An integration of the neurodiversity paradigm into the field of Somatic Psychology would include the recognition of these habitual tensions as somatic manifestations of internalized oppression. And it seems to me that somatically-oriented psychotherapists, once they have embraced the neurodiversity paradigm, are uniquely qualified to assist neurodivergent clients in the task of liberating themselves from the bonds of such tensions, and thus recovering their capacity for giving full expression to their divergent potentials.




Toward a Neurocosmopolitan Society

October 1, 2014

In my previous post, Autism, Aikido, and Systems-Oriented Cognition, I published my answer to a question that the fabulous Steve Silberman asked me as part of the research for his upcoming book, Neurotribes: The Legacy of Autism and the Future of Neurodiversity.  Below is another excerpt from that same conversation with Steve – my answers to two more […]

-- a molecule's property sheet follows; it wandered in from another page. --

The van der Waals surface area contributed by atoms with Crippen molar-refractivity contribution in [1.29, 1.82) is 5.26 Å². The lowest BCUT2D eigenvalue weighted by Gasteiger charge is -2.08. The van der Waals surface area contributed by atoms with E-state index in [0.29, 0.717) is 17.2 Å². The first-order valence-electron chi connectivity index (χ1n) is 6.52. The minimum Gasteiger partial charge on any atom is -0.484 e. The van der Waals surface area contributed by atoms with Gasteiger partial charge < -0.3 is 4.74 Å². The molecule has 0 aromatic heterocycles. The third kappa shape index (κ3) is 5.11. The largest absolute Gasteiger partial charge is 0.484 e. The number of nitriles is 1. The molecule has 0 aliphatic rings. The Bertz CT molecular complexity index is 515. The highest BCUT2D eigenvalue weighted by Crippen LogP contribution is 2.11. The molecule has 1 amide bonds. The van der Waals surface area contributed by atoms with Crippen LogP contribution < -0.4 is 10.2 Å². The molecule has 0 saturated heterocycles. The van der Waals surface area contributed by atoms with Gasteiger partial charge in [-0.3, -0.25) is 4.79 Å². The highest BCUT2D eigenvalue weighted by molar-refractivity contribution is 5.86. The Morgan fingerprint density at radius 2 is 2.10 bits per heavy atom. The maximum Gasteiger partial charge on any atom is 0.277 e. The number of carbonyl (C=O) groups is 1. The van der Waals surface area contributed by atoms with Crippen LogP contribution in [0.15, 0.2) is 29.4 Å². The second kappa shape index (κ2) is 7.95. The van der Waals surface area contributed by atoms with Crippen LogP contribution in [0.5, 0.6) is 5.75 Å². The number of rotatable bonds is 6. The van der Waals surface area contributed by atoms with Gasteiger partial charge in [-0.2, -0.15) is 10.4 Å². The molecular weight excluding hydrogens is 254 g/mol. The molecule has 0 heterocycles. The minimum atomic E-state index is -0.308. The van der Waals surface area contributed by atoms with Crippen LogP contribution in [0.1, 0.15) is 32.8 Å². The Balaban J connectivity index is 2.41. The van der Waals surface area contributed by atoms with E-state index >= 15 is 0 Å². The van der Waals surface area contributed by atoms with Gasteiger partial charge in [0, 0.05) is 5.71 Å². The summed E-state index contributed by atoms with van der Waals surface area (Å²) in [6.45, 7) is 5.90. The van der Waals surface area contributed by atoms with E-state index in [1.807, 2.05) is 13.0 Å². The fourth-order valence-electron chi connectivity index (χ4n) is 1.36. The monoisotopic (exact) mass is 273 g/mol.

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Autism, Aikido, and Systems-Oriented Cognition

September 29, 2014

Steve Silberman is a journalist and wonderful human being who’s done some superb writing on autism and neurodiversity. He’s currently working on a book entitled NeuroTribes: The Legacy of Autism and the Future of Neurodiversity, which I’m certainly looking forward to reading.  As part of the research for his book, Steve visited me at my aikido dojo, […]

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Neurodiversity: Some Basic Terms & Definitions

September 27, 2014

New paradigms often require a bit of new language. This is certainly the case with the neurodiversity paradigm – even the word neurodiversity itself is still relatively new, dating back only to the late 1990s. I see many people – scholars, journalists, bloggers, internet commenters, and even people who identify as neurodiversity activists – get confused about the […]

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The Veiled Oasis

September 15, 2014